Medical environments are unique and as such require contextualized consideration for when teaching conflict management skills to healthcare professionals (Kaufman, 2011). Investigations on various methods for managing conflict and increasing collaboration and understanding among interprofessional teams are ongoing and necessary. One such method is the use of Interprofessional Education (IPE). There appears to be some evidence regarding the benefits of IPE for providers and patients (Carpenter, Barnes, Dickinson, & Wooff, 2006). As the use of IPE has increased, studies have focused on appropriate learning outcome expectations (Thistlethwaite & Moran, 2010) and ways to measure IPE's effect on participants (Thannhauser, Russell-Mayhew, & Scott, 2010).

Others tools, such as Crew Resource Management, have also been applied to medical and interprofessional teams to increase communication and collaboration (France, Stiles, Gaffney, Seddon, Grogan, Nixon, & Speroff, 2005; Haller et al., 2008; Lerner, Magrane, & Friedman, 2009; Mcgreevy, Otten, Poggi, Robinson, Castaneda, & Wade, 2006). Additionally, training on conflict and conflict resolution skills for medical personnel has also shown promising results in participant perceptions of conflict and behavioral change in reacting to conflict (Brinkert, 2011; Haraway & Haraway, 2005; Saulo & Wagener, 2000; Zweibel Goldstein, Manwaring, & Marks, 2008).

This study investigated the effect of teaching team leaders on the use of a micronegotiation technique as introduced by Rogers and Lingard (2006). The technique was recommended for use by surgeons for managing conflict within the operating room and addresses the issue of communication and active listening that are essential to resolving conflict (Back & Arnold, 2005; Gill, 1995). Rogers and Lingard (2006) recommended the following:

Practice expedited negotiation as a conflict response process. Developing a pattern of this type of problem solving allows it to become a style. This "micronegotiation" should take less than a minute but consists of the following steps found in formal negotiation: Take a few seconds to allow for the control of emotions in a tense clinical situation, particularly if conflict has already occurred. Listen to the ideas or concerns of the other party and paraphrase or summarize them to indicate that they were heard. State your primary need or interest. It might be possible to suggest a solution, but it is important to indicate that there might be other reasonable options. Allow the other individual to react and express a respect for his position. Decide which conflict response will now be optimal. Problem solving is preferred whenever possible. (p. 572) Before providing a description of the methodology for this study one point stands out that is worth discussing. The final sentence directs the leader to choose an optimal conflict response. This suggests that the technique may be less a conflict resolution technique and more a conflict resolution assessment technique, as it directs the user to gather information and then select the appropriate response. The difference is worth noting, but the benefit of the system comes in its ability to move the user into a collaborative mindset, rather than settling on avoidance or forcing, which Skjorshammer (2001) saw in his study. This will be discussed further in the discussion section.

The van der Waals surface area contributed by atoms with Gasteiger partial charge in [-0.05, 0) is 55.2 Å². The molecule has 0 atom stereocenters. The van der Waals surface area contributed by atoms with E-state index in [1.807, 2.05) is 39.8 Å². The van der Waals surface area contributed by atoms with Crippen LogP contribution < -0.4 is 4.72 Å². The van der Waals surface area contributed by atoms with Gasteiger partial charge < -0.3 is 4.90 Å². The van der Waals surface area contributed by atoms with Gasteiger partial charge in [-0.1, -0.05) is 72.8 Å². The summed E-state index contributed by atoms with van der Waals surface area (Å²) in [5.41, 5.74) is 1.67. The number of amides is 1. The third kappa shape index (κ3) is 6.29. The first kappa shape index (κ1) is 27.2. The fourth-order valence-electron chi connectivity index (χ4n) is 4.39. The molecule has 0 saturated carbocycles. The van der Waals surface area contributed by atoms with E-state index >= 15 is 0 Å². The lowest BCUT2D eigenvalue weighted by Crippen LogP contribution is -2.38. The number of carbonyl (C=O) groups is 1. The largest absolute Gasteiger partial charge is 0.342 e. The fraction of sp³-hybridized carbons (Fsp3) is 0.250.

METHODOLOGY

The effect of training on the micronegotiation technique was measured on levels of task conflict and relationship conflict as defined by Jehn (1994), as well as satisfaction and team performance, using a pre- and post-test design. Four research questions served to guide this study:

R1 What effect does training on the micronegotiation technique have on task conflict in teams of health profession students?

R2 What effect does training on the micronegotiation technique have on relationship conflict in teams of health profession...